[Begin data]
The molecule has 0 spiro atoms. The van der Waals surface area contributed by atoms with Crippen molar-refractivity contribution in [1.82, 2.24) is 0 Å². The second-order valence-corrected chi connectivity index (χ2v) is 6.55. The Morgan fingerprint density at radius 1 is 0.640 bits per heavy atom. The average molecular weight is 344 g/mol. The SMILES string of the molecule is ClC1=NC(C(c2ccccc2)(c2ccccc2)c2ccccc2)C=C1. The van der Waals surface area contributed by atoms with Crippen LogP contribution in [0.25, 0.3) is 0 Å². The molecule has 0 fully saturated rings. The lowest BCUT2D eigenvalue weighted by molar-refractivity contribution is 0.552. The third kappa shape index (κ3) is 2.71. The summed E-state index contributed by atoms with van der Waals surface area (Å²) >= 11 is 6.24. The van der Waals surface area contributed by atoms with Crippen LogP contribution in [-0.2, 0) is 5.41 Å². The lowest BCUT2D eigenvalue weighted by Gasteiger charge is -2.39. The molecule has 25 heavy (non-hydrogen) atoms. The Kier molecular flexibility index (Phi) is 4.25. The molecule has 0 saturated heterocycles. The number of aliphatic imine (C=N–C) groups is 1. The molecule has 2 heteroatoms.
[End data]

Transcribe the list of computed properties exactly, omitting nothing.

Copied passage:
The molecule has 0 spiro atoms. The van der Waals surface area contributed by atoms with Crippen molar-refractivity contribution in [1.82, 2.24) is 0 Å². The second-order valence-corrected chi connectivity index (χ2v) is 6.55. The Morgan fingerprint density at radius 1 is 0.640 bits per heavy atom. The average molecular weight is 344 g/mol. The SMILES string of the molecule is ClC1=NC(C(c2ccccc2)(c2ccccc2)c2ccccc2)C=C1. The van der Waals surface area contributed by atoms with Crippen LogP contribution in [0.25, 0.3) is 0 Å². The molecule has 0 fully saturated rings. The lowest BCUT2D eigenvalue weighted by molar-refractivity contribution is 0.552. The third kappa shape index (κ3) is 2.71. The summed E-state index contributed by atoms with van der Waals surface area (Å²) >= 11 is 6.24. The van der Waals surface area contributed by atoms with Crippen LogP contribution in [-0.2, 0) is 5.41 Å². The lowest BCUT2D eigenvalue weighted by Gasteiger charge is -2.39. The molecule has 25 heavy (non-hydrogen) atoms. The Kier molecular flexibility index (Phi) is 4.25. The molecule has 0 saturated heterocycles. The number of aliphatic imine (C=N–C) groups is 1. The molecule has 2 heteroatoms.